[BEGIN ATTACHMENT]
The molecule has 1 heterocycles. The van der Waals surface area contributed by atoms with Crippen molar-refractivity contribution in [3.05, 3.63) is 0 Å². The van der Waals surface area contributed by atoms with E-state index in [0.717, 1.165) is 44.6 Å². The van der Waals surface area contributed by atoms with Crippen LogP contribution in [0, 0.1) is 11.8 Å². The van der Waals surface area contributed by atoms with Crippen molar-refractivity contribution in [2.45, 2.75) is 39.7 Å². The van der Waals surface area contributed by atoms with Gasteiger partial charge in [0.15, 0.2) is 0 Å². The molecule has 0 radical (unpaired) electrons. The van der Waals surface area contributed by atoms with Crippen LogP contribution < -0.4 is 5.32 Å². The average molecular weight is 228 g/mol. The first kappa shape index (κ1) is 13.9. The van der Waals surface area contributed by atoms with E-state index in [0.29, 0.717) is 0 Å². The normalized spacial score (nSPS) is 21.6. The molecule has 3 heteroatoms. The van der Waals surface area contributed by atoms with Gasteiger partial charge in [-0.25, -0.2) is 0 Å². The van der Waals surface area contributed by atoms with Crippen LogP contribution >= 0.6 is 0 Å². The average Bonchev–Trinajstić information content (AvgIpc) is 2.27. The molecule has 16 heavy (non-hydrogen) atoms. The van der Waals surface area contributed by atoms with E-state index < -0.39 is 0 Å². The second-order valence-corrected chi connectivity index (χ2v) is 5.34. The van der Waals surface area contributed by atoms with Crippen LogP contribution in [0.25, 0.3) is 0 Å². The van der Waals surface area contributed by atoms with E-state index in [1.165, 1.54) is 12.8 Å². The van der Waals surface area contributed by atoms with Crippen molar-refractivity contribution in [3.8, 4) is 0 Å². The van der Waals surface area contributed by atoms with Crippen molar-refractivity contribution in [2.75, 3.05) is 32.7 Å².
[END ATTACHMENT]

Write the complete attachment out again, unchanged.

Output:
The molecule has 1 heterocycles. The van der Waals surface area contributed by atoms with Crippen molar-refractivity contribution in [3.05, 3.63) is 0 Å². The van der Waals surface area contributed by atoms with E-state index in [0.717, 1.165) is 44.6 Å². The van der Waals surface area contributed by atoms with Crippen LogP contribution in [0, 0.1) is 11.8 Å². The van der Waals surface area contributed by atoms with Crippen molar-refractivity contribution in [2.45, 2.75) is 39.7 Å². The van der Waals surface area contributed by atoms with Gasteiger partial charge in [0.15, 0.2) is 0 Å². The molecule has 0 radical (unpaired) electrons. The van der Waals surface area contributed by atoms with Crippen LogP contribution < -0.4 is 5.32 Å². The average molecular weight is 228 g/mol. The first kappa shape index (κ1) is 13.9. The van der Waals surface area contributed by atoms with E-state index in [0.29, 0.717) is 0 Å². The normalized spacial score (nSPS) is 21.6. The molecule has 3 heteroatoms. The van der Waals surface area contributed by atoms with Gasteiger partial charge in [-0.25, -0.2) is 0 Å². The van der Waals surface area contributed by atoms with Crippen LogP contribution >= 0.6 is 0 Å². The average Bonchev–Trinajstić information content (AvgIpc) is 2.27. The molecule has 16 heavy (non-hydrogen) atoms. The van der Waals surface area contributed by atoms with E-state index < -0.39 is 0 Å². The second-order valence-corrected chi connectivity index (χ2v) is 5.34. The van der Waals surface area contributed by atoms with Crippen LogP contribution in [0.25, 0.3) is 0 Å². The van der Waals surface area contributed by atoms with E-state index in [1.165, 1.54) is 12.8 Å². The van der Waals surface area contributed by atoms with Crippen molar-refractivity contribution in [3.8, 4) is 0 Å². The van der Waals surface area contributed by atoms with Crippen molar-refractivity contribution in [2.75, 3.05) is 32.7 Å².